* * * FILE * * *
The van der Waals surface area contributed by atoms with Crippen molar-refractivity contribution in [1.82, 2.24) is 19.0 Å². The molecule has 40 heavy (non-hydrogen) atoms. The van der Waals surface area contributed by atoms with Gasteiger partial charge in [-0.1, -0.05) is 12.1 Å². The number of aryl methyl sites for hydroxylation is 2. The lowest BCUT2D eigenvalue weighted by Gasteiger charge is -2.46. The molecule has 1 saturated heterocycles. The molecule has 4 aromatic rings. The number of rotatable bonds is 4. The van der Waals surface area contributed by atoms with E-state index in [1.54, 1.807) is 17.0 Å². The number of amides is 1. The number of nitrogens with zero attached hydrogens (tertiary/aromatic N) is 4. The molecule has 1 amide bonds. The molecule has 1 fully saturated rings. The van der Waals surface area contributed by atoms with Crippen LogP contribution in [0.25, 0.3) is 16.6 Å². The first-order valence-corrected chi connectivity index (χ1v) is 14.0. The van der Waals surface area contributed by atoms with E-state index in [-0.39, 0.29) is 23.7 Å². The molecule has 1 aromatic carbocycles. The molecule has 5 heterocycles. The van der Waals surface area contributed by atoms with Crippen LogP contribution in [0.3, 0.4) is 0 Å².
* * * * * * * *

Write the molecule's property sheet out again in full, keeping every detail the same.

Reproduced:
The van der Waals surface area contributed by atoms with Crippen molar-refractivity contribution in [1.82, 2.24) is 19.0 Å². The molecule has 40 heavy (non-hydrogen) atoms. The van der Waals surface area contributed by atoms with Gasteiger partial charge in [-0.1, -0.05) is 12.1 Å². The number of aryl methyl sites for hydroxylation is 2. The lowest BCUT2D eigenvalue weighted by Gasteiger charge is -2.46. The molecule has 1 saturated heterocycles. The molecule has 4 aromatic rings. The number of rotatable bonds is 4. The van der Waals surface area contributed by atoms with E-state index in [1.54, 1.807) is 17.0 Å². The number of amides is 1. The number of nitrogens with zero attached hydrogens (tertiary/aromatic N) is 4. The molecule has 1 amide bonds. The molecule has 1 fully saturated rings. The van der Waals surface area contributed by atoms with Crippen LogP contribution in [0.25, 0.3) is 16.6 Å². The first-order valence-corrected chi connectivity index (χ1v) is 14.0. The van der Waals surface area contributed by atoms with E-state index in [-0.39, 0.29) is 23.7 Å². The molecule has 1 aromatic carbocycles. The molecule has 5 heterocycles. The van der Waals surface area contributed by atoms with Crippen LogP contribution in [0.3, 0.4) is 0 Å².